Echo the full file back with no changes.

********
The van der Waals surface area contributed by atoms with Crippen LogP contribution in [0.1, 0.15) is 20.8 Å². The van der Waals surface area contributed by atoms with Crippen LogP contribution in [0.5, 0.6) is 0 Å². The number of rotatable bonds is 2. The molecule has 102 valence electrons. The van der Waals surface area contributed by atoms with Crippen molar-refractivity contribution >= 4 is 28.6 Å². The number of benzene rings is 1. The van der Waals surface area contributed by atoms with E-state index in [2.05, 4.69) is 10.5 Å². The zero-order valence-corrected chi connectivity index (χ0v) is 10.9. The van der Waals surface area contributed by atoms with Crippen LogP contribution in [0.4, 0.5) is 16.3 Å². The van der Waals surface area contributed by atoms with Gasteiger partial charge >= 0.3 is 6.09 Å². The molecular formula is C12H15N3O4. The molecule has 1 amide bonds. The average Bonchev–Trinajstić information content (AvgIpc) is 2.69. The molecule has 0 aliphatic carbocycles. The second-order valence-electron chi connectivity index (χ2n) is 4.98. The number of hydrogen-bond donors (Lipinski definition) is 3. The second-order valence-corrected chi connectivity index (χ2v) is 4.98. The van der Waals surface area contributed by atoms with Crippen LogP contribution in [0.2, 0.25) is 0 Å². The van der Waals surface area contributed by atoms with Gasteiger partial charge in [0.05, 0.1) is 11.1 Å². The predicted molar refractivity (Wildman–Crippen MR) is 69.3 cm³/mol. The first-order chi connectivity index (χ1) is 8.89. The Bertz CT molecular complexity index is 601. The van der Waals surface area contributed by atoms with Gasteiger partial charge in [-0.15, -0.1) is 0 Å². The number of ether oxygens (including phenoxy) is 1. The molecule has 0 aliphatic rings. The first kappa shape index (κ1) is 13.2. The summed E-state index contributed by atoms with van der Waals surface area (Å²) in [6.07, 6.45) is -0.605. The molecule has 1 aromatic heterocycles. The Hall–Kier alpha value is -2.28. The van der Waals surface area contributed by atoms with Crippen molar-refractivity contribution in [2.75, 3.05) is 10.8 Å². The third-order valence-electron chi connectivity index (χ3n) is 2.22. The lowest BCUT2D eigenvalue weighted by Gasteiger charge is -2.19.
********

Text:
The van der Waals surface area contributed by atoms with Crippen LogP contribution in [0.1, 0.15) is 20.8 Å². The van der Waals surface area contributed by atoms with Crippen LogP contribution in [0.5, 0.6) is 0 Å². The number of rotatable bonds is 2. The molecule has 102 valence electrons. The van der Waals surface area contributed by atoms with Crippen molar-refractivity contribution >= 4 is 28.6 Å². The number of benzene rings is 1. The van der Waals surface area contributed by atoms with E-state index in [2.05, 4.69) is 10.5 Å². The zero-order valence-corrected chi connectivity index (χ0v) is 10.9. The van der Waals surface area contributed by atoms with Crippen LogP contribution in [0.4, 0.5) is 16.3 Å². The van der Waals surface area contributed by atoms with Gasteiger partial charge >= 0.3 is 6.09 Å². The molecular formula is C12H15N3O4. The molecule has 1 amide bonds. The average Bonchev–Trinajstić information content (AvgIpc) is 2.69. The molecule has 0 aliphatic carbocycles. The second-order valence-electron chi connectivity index (χ2n) is 4.98. The number of hydrogen-bond donors (Lipinski definition) is 3. The second-order valence-corrected chi connectivity index (χ2v) is 4.98. The van der Waals surface area contributed by atoms with Crippen LogP contribution in [0.2, 0.25) is 0 Å². The van der Waals surface area contributed by atoms with Gasteiger partial charge in [0.05, 0.1) is 11.1 Å². The predicted molar refractivity (Wildman–Crippen MR) is 69.3 cm³/mol. The first-order chi connectivity index (χ1) is 8.89. The Bertz CT molecular complexity index is 601. The van der Waals surface area contributed by atoms with Gasteiger partial charge in [-0.15, -0.1) is 0 Å². The number of ether oxygens (including phenoxy) is 1. The molecule has 0 aliphatic rings. The first kappa shape index (κ1) is 13.2. The summed E-state index contributed by atoms with van der Waals surface area (Å²) in [6.07, 6.45) is -0.605. The molecule has 1 aromatic heterocycles. The Hall–Kier alpha value is -2.28. The van der Waals surface area contributed by atoms with Crippen molar-refractivity contribution in [2.75, 3.05) is 10.8 Å². The third-order valence-electron chi connectivity index (χ3n) is 2.22. The lowest BCUT2D eigenvalue weighted by Gasteiger charge is -2.19.